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server
Guest

Wed Sep 29, 2004 7:26 pm   



message unavailable

ken
Guest

Wed Sep 29, 2004 7:26 pm   



Does anyone have a schematic or know where I can get one for an AB
MessageView 421F Thanks for any help, Ken

Jan-Erik Söderholm
Guest

Wed Sep 29, 2004 7:26 pm   



Maybe not 1/4 Oz, but check :
www.st-anna.data.se, under "PCB Laminate".
B.t.w, what are you building with 1/4 Oz laminate ?

Jan-Erik.

Dev Null wrote:
Quote:

Hello,
I want to buy 2 - 3 ft2 each of 0.021" and 0.039" PCB with 1/4
Oz. copper. I would be interested in anything close to these specs.

Please respond to the group.

Thanks


Dev Null
Guest

Wed Sep 29, 2004 7:26 pm   



Jan-Erik Söderholm <aaa_at_aaa.com> wrote in
news:3EFADC26.F7A823F5_at_aaa.com:
..
Quote:

Dev Null wrote:

Hello,
I want to buy 2 - 3 ft2 each of 0.021" and 0.039" PCB
with 1/4
Oz. copper. I would be interested in anything close to these
specs.

Please respond to the group.

Thanks



Maybe not 1/4 Oz, but check :
www.st-anna.data.se, under "PCB Laminate".
B.t.w, what are you building with 1/4 Oz laminate ?

Jan-Erik

Thanks for your post.
This is for research on high-density chip-to-board interconnects. ~
1000/cm2.

Clint Sharp
Guest

Wed Sep 29, 2004 7:26 pm   



In message <3f00896b_3_at_hpb10302.boi.hp.com>, Bob Myers
<nospamplease_at_addressinvalid.com> writes
Quote:

"The Technical Manager" <techman_at_yahoo.co.uk> wrote in message
news:3F006546.87531244_at_yahoo.co.uk...
In a 1930s edition of the Bell System Technical Journal were two cross
sectional views of co-axial cables with two centre conductors surrounded
by a single screening braid enclosing both.

Shielded twinlead, in other words. By definition, this is
NOT a "coaxial" cable. It's sometimes referred to as a
"twinaxial" - at least, that's what Belden calls it. Check out
their types 9250 (95 ohm), 9207 (100 ohm), or 9271 (the
classic 124 ohm). Such things are used for balanced lines that
have to be protected from crosstalk, etc..

Bob M.


You could also mooch around your local computer salvage place and watch

out for IBM System 36/38 or AS/400 kit, they used Twinaxial cable,
though I'm not sure of the impedance
--
Clint

dbessmer
Guest

Wed Sep 29, 2004 7:26 pm   



Stop picking on the poor sock puppet. Better yet, go rent "A Beautiful Mind"
and the you'll know the rest of the story. He had death rays too you
know......

Keith R. Williams
Guest

Wed Sep 29, 2004 7:26 pm   



In article <vg6lkdp5ehpp38_at_corp.supernews.com>,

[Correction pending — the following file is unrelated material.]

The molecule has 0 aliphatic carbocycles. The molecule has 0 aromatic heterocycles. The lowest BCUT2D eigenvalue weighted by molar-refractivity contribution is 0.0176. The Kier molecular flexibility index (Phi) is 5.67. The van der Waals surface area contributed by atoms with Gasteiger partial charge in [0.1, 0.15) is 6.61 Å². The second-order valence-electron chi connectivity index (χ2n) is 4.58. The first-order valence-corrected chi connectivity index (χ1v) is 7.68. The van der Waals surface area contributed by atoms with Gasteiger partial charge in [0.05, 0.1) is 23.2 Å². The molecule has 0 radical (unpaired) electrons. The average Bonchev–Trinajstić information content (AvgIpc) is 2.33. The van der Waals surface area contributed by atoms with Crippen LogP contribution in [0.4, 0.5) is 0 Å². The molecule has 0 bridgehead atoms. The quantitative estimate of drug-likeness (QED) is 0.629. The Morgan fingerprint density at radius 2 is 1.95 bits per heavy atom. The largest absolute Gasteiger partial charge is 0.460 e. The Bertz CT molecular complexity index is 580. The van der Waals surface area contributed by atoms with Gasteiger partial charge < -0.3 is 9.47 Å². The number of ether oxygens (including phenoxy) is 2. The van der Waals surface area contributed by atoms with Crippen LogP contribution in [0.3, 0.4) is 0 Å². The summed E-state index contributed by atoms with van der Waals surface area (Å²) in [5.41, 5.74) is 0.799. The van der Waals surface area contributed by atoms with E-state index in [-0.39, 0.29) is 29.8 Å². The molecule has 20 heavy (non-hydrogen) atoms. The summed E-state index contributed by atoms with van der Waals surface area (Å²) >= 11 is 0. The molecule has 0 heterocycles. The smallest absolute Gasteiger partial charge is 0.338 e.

dbessmer_at_easystreet.com says...
Quote:
Stop picking on the poor sock puppet. Better yet, go rent "A Beautiful Mind"
and the you'll know the rest of the story. He had death rays too you
know......

We went to see that. The popcorn machine caught on fire and we
had to exit the theatre before we found out if the nut was really
eerguy or Dimbulb! We weren't even given passes to go back to
find out! So, which is it? eer or dimmie? No, don't tell me it
was really newsie!

--
Keith

Johan Smit
Guest

Wed Sep 29, 2004 7:26 pm   



On Mon, 30 Jun 2003 13:03:03 -0600, "Bob Myers"
<nospamplease_at_addressinvalid.com> wrote:
Quote:

Shielded twinlead, in other words. By definition, this is
NOT a "coaxial" cable. It's sometimes referred to as a
"twinaxial" - at least, that's what Belden calls it. Check out
their types 9250 (95 ohm), 9207 (100 ohm), or 9271 (the
classic 124 ohm). Such things are used for balanced lines that
have to be protected from crosstalk, etc..

Exactly.

Widely used in the telephone industry.
We used to get them in 100m rolls, when I was still in that industry.
Regards
Johan Smit

Thom
Guest

Wed Sep 29, 2004 7:26 pm   



Also look on the back of the unit. There might be a momentary push button
that is used to change the input acceptance window. If you AC input is
marginal then it might be faulting. I have seen APC's cycle on and off line
when input voltage is too low/high.

"ToddT" <towntw_at_yahoo.com> wrote in message
news:1d9a80e8.0306120501.6c2afb8e_at_posting.google.com...
Quote:
I recently purchased a used APC Smart-UPS 1000 (Model SU1000BX120)
through ebay. This item was listed as being in "good condition", with
no batteries included.

Searching APC's web site and other sources, I determined this needed
an RBC6 battery pack or equivalent. I subsequently purchased two 12
volt 12 amp hour batteries.

The UPS arrived, the batteries arrived, and APC's documentation is not
very clear on battery installation. It would appear that the two
batteries are to be connected in series, thereby providing 24 volts of
output.

I installed the batteries, plugged in a small load (a 100W lamp),
plugged in and turned on the UPS. The load gauge showed one LED, the
battery charge gauge showed one LED, the on-line LED blinked for about
5 seconds before going off, and the on-battery LED stayed lit. The
UPS beeped four times every 30 seconds as it is supposed to when on
battery power. The lamp did come on. The UPS would not stay powered
by the utility.

I've read some things that indicate a UPS will do funny things until
the batteries are charged. So I left the UPS turned off but plugged